Marcelo Ostria of Flower Mound, a junior at UNT, is one of 176 college and university students in the nation selected as finalists for 2009 Harry S. Truman Scholarships. He is the son of Adenie C. Ostria of Flower Mound and Marcelo Ostria Trigo of Santa Cruz, Bolivia, and a 2005 graduate of Flower Mound High School.
The Harry S. Truman Foundation was established by Congress as the official federal memorial to honor the 33rd president. The foundation awards scholarships to outstanding students who have demonstrated interest in federal, state or local government careers. Truman Scholarship recipients receive up to $3,000 for their senior year of undergraduate education and up to $27,000 for graduate studies.
Ostria, an international studies and political science major, is one of nine UNT students named finalists for Truman Scholarships since 1996. Three of those finalists won the scholarships. He is one of eight finalists from Texas in this year's competition. The other Texas finalists attend Baylor University, Southern Methodist University, the University of Texas at Austin, the University of Texas at Dallas and Yale University. All of the Texas students had their final interviews for the scholarships March 18.
Students are nominated for the scholarships by their universities or colleges, after they apply during their junior or senior years. Ostria was nominated by a UNT committee that met with him regularly for practice interviews. Committee members include John Books, associate professor of political science; Lisa Dicke, associate professor of public administration; Alfred F. Hurley, chancellor/president emeritus; David Molina, associate professor of economics; and Peggy Tobolowsky, professor and chair of the Department of Criminal Justice. James Duban, director of the UNT Office for Nationally Competitive Scholarships, heads the committee.
Duban says the committee is very proud of Ostria's finalist status "and even prouder of the many academic and humanitarian accomplishments that positioned him to advance in that highly rigorous competition."
"Marcelo is an extraordinary student bringing added public recognition to the outstanding quality of our UNT undergraduates and academic programs," he says.
To be eligible for a Truman Scholarship, a student must have an extensive record of public and community service. Ostria was recognized for his work with the UNT UNICEF chapter, which he founded after seeing firsthand the positive impact of UNICEF work in Bolivia. Ostria lived in the South American nation as a child when his father was working for the Bolivian government as a foreign affairs advisor.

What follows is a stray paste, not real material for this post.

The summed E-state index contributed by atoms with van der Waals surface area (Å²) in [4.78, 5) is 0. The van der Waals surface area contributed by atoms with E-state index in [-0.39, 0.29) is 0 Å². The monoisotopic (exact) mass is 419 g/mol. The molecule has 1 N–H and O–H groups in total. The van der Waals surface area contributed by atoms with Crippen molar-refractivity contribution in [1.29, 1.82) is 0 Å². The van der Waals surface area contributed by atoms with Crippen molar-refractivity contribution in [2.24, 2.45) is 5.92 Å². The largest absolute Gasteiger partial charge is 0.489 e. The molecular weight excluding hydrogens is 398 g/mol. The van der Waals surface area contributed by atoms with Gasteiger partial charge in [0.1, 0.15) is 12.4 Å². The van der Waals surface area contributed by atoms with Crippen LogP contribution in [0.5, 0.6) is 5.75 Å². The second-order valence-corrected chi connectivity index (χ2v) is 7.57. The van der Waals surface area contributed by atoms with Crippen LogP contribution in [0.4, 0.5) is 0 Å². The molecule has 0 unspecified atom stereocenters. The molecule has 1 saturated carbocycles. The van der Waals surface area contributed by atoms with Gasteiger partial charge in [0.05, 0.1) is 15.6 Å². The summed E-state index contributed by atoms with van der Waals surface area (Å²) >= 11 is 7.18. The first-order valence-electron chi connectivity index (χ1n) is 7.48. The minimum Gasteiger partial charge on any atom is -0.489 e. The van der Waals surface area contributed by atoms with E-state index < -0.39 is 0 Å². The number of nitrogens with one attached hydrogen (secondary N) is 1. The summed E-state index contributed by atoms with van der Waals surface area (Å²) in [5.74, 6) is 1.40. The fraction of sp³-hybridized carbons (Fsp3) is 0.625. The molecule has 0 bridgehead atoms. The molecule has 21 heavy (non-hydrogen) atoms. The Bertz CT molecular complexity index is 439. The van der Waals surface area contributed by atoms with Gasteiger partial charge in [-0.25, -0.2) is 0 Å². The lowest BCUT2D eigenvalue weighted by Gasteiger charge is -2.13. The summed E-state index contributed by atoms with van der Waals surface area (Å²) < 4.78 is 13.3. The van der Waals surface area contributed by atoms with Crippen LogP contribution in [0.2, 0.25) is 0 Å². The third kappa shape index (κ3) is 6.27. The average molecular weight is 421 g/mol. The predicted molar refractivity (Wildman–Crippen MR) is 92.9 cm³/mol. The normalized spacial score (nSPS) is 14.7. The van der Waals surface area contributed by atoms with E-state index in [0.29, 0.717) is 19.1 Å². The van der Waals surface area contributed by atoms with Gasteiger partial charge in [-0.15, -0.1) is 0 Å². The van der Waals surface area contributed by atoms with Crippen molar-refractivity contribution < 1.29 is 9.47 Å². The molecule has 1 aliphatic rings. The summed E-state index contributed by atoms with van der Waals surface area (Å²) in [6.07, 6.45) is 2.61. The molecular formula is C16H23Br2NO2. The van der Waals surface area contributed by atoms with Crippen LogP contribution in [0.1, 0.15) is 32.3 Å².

"I observed the poverty of that country while enjoying a secure life myself," he says. "As I entered college, I began investing my efforts in the betterment of persons suffering from global poverty, and in ways that would leave me positioned, in the future, to have a major policy impact on foreign affairs."
Under Ostria's direction, the UNICEF chapter at UNT participated in the U.S. Fund for UNICEF's nationwide Tap Project, raising money to enhance the availability of potable water in developing nations. The UNT chapter worked with UNT's Advertising Club to recruit local restaurant owners to be involved in the project. The restaurants requested dollar donations to the project in return for glasses of water that they usually served for free.
This month, the UNT UNICEF chapter is holding a university raffle, a benefit concert and other fundraisers to raise $20,000 as part of UNICEF's challenge to raise money for children being affected by the genocide in Darfur, Sudan. The challenge, set by UNICEF, the Association of College Unions International and the George Harrison Fund for UNICEF, calls on students at campuses across the nation to raise $150,000 by Feb. 28.
Ostria was previously recognized for his work with UNT's UNICEF chapter last June, when he received the President's Volunteer Service Award from the White House. Established in 2003, the award is given annually to individuals, groups and families who have demonstrated exemplary citizenship through volunteering. Ostria was selected for the award by the U.S. Fund for UNICEF. In October, he was also named to the UNICEF Campus Initiative National Council. In addition to leading UNICEF at UNT, Ostria has volunteered with North Texas Food Bank, Dallas Life Foundation Soup Kitchen and Scottish Rite Children's Hospital in Dallas. An Honors College student at UNT, he is an academic tutor with UNT's Volunteer Center.
Ostria spent the fall 2008 semester in Washington, D.C., after being selected for UNT's NTDC program. He interned in U.S. Rep. Ciro D. Rodriguez' office. In March 2008, he traveled to Chinandega, Nicaragua, to help in the construction of a medical clinic with the Denton Rotary Club. Ostria received a scholarship from the Rotaract Club at UNT to go on the trip.
After receiving his bachelor's degree in May 2010, Ostria plans to earn a master's degree in foreign service and a degree in public interest law, preferably from Georgetown University. Once he completes his graduate studies, Ostria hopes to serve as a staff associate for the U.S. House of Representatives' Subcommittee on International Organizations, Human Rights and Oversight, eventually working for the U.S. Fund for UNICEF.
Nancy Kolsti with UNT News Service can be reached at NKolsti@unt.edu.